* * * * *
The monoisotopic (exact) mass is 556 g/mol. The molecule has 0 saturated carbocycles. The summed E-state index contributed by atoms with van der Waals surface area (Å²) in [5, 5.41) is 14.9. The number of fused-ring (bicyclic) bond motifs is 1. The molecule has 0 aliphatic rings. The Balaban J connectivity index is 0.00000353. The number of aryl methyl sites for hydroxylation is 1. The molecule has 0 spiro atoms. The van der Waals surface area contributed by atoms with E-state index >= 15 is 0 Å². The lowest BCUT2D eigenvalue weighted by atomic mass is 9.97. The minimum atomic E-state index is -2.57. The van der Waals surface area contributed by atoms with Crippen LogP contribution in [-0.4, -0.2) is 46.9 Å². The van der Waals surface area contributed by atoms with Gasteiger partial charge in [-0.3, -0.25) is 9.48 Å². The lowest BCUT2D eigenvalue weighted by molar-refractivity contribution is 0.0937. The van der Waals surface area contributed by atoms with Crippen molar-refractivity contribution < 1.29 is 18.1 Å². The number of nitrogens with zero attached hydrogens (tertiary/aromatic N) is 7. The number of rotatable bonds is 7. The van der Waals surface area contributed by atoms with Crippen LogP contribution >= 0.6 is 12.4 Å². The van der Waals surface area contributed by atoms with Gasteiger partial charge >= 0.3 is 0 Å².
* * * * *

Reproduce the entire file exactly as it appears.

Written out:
The monoisotopic (exact) mass is 556 g/mol. The molecule has 0 saturated carbocycles. The summed E-state index contributed by atoms with van der Waals surface area (Å²) in [5, 5.41) is 14.9. The number of fused-ring (bicyclic) bond motifs is 1. The molecule has 0 aliphatic rings. The Balaban J connectivity index is 0.00000353. The number of aryl methyl sites for hydroxylation is 1. The molecule has 0 spiro atoms. The van der Waals surface area contributed by atoms with E-state index >= 15 is 0 Å². The lowest BCUT2D eigenvalue weighted by atomic mass is 9.97. The minimum atomic E-state index is -2.57. The van der Waals surface area contributed by atoms with Crippen LogP contribution in [-0.4, -0.2) is 46.9 Å². The van der Waals surface area contributed by atoms with Gasteiger partial charge in [-0.3, -0.25) is 9.48 Å². The lowest BCUT2D eigenvalue weighted by molar-refractivity contribution is 0.0937. The van der Waals surface area contributed by atoms with Crippen molar-refractivity contribution < 1.29 is 18.1 Å². The number of nitrogens with zero attached hydrogens (tertiary/aromatic N) is 7. The number of rotatable bonds is 7. The van der Waals surface area contributed by atoms with Crippen LogP contribution >= 0.6 is 12.4 Å². The van der Waals surface area contributed by atoms with Gasteiger partial charge >= 0.3 is 0 Å².